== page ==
Californians up and down the West Coast are knee-deep in preparation for the state's first 4/20 celebration after legalizing adult-use cannabis. But as pot shops up their stock and stoners practice fake coughs for Friday morning's sick day call out, the Golden State's hundreds of planned marijuana festivals, events, and public parties have had a significantly more stressful holiday season.
According to the Los Angeles Times, the California Bureau of Cannabis Control (BCC) has awarded at least 47 licenses for 4/20 events this Friday, where guests will be legally allowed to purchase and consume the plant and state-approved businesses can set up temporary retail booths. Outside of those approved festivals, though, the regulatory agency has made strict warnings that could see civil penalties for any licensed cannabis business participating in an unlicensed event.
"Any bureau licensee participating in an unlicensed cannabis event may be subject to disciplinary action," the BCC warning letter, released Tuesday, detailed. Adding, "Lawful participation by bureau licensees in any temporary cannabis event that allows sales and/or consumption is dependent upon issuance of the appropriate licenses from the bureau."
To complicate matters even further, California's adult-use legalization laws require the official support of not only the BCC, but also local regulators before any cannabis event can open its doors to the public. In Southern California, that multi-tiered system has already thrown a wrench in two of the areas most highly-anticipated 4/20 parties.
On Wednesday evening, the California City Council of San Bernardino rejected a permit application from High Times for the magazine's annual Cannabis Cup festival. Even with a letter from state pot czar Lori Ajax telling city leaders that the event would be approved for a BCC license with the council's blessing, city regulators voted unanimously to deny the public consumption and sale of marijuana at the three-day festival, which was expected to draw some 20,000 guests.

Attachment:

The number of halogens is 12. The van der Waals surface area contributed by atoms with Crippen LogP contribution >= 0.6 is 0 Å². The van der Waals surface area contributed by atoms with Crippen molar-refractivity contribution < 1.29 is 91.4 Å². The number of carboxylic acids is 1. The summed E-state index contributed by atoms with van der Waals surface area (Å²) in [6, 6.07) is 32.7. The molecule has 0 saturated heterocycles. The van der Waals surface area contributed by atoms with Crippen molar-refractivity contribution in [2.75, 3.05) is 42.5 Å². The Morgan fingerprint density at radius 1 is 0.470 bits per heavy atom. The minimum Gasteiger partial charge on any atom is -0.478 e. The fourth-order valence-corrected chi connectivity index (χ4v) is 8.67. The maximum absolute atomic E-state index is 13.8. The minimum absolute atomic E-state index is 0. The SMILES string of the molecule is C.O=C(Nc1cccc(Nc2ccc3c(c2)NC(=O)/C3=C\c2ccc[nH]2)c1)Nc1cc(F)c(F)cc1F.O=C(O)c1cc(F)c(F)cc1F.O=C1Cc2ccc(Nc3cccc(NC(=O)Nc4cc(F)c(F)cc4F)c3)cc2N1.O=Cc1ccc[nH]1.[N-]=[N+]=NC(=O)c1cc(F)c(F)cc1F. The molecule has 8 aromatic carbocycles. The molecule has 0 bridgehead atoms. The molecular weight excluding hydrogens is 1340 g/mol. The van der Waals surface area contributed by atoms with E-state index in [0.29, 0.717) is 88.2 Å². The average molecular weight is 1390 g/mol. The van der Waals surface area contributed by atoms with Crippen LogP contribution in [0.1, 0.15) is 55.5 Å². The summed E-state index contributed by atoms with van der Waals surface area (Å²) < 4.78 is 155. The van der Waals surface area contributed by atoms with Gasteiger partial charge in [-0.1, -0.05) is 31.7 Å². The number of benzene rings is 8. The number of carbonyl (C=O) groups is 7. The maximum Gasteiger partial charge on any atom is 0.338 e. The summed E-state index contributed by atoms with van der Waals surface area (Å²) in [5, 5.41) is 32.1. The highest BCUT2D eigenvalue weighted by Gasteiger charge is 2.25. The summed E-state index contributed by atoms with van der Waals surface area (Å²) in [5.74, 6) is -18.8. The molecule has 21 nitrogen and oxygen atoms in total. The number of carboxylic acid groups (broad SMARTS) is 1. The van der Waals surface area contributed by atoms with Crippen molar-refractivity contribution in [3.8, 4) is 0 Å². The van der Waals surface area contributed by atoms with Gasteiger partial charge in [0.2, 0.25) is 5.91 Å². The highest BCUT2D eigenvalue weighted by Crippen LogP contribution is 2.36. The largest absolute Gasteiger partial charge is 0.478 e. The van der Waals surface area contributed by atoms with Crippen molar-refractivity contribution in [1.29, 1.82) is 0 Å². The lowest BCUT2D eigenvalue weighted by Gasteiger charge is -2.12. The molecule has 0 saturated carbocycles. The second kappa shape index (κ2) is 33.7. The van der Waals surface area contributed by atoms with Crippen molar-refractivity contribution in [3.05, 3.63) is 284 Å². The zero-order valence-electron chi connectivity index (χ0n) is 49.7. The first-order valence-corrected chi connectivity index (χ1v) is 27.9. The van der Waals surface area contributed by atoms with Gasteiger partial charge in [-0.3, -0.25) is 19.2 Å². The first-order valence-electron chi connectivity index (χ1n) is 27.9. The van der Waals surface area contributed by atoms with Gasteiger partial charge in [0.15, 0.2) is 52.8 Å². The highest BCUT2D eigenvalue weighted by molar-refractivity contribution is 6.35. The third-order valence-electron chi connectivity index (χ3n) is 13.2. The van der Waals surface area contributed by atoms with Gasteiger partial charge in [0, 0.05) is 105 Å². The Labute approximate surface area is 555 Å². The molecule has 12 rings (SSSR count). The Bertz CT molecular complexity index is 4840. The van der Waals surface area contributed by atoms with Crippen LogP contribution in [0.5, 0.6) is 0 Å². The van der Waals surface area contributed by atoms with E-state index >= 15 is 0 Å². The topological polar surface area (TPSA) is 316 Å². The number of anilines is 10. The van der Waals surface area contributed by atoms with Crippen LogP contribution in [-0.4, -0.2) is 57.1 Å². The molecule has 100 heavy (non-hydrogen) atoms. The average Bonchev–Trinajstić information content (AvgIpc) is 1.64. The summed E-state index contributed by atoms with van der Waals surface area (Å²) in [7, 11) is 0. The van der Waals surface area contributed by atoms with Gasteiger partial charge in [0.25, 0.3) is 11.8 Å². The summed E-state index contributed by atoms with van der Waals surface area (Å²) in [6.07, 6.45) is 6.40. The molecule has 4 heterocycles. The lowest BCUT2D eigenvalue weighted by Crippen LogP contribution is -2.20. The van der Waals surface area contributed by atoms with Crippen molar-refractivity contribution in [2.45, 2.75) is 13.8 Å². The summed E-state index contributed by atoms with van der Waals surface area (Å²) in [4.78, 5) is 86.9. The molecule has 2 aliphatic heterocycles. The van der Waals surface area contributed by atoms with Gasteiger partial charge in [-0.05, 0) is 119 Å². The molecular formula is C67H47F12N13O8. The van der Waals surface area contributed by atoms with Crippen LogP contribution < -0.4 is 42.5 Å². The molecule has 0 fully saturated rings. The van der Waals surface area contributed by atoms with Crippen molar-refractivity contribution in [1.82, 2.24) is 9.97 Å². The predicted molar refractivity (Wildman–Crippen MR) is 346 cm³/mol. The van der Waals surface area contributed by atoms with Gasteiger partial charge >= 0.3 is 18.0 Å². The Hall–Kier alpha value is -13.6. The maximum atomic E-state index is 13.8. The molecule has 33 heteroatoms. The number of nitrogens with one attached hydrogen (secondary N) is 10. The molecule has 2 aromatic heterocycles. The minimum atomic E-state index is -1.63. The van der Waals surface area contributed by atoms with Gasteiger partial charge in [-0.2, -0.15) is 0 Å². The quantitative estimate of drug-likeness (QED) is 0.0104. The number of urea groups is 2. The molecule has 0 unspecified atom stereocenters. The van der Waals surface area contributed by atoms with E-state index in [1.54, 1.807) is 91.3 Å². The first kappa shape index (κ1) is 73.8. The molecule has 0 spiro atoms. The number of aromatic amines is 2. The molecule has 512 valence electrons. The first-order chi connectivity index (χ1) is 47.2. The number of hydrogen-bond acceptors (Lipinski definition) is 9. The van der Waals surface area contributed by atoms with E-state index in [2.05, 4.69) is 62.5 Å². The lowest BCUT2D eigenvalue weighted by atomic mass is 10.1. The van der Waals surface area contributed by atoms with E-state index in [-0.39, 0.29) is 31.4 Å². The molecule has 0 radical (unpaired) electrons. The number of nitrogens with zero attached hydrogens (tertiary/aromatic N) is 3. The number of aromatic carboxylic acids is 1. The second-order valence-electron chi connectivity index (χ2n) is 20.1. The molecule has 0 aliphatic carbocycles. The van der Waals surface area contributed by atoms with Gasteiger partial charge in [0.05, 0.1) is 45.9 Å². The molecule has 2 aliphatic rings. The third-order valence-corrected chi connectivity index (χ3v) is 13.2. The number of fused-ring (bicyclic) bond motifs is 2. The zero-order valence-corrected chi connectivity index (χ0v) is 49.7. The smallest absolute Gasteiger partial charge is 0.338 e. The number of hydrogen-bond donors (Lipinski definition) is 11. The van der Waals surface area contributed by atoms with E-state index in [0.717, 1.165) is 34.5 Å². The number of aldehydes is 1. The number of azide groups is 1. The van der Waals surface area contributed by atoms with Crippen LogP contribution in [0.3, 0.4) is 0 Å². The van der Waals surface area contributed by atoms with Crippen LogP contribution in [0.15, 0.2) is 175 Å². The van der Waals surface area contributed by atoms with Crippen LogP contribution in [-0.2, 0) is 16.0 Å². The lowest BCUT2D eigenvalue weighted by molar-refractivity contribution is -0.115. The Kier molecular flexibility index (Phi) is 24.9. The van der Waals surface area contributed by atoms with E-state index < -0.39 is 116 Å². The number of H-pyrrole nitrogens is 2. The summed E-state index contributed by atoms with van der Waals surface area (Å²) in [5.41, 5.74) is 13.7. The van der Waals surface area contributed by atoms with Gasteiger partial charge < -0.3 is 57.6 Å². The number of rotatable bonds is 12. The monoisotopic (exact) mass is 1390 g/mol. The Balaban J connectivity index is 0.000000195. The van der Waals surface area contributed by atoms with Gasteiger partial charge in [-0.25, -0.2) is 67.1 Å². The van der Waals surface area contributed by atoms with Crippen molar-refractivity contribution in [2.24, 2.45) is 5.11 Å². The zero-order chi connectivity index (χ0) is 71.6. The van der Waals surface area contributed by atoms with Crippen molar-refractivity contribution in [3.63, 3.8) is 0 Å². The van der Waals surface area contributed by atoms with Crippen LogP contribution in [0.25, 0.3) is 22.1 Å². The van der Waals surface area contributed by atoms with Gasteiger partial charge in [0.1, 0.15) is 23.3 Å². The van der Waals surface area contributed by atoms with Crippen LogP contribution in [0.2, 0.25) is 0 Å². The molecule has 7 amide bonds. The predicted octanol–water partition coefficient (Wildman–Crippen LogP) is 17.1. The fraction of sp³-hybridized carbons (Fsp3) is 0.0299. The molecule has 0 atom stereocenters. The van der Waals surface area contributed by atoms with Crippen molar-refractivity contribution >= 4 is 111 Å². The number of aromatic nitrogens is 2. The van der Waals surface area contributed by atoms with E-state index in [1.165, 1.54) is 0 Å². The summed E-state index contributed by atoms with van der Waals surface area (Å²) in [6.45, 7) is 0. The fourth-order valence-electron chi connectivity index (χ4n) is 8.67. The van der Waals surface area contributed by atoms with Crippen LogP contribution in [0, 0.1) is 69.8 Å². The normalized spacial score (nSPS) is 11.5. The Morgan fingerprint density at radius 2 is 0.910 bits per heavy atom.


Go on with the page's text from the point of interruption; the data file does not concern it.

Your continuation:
According to a report from NBC News, a representative from High Times present at Wednesday's City Council meeting decried a lack of "clear guidance," from the state, despite the BCC's pre-approval for the three-day event.
A few miles south in San Diego, the city's Bayked By the Bay festival will be held at a public park and not a country fair ground, excluding the event from even the possibility of a BCC license. Accordingly, Bayked By the Bay organizers have made it clear that marijuana will not be sold, consumed, or allowed in any form during the 4/20 celebration.
Since tomorrow marks the state's first 4/20 after implementing full-scale legalization, it is still not clear how law enforcement officers will react to unregulated public smoking events, from San Francisco's famous Hippie Hill smokeout to celebrations on college campuses across the state. As noted by Bayked By the Bay organizers, it is illegal to smoke weed in public places in California, but in past years, police officers have largely turned a blind eye to the mid-April holiday.
As for this weekend's High Times Cannabis Cup, event organizers told NBC News on Wednesday that they might consider refunding tickets if the public sale and consumption permits were denied. Now that this has become a reality, Cannabis Cup officials have not released an updated refund policy or plan for the weekend's festivities. As of press time, it appears that the event will continue as scheduled — just without any weed.
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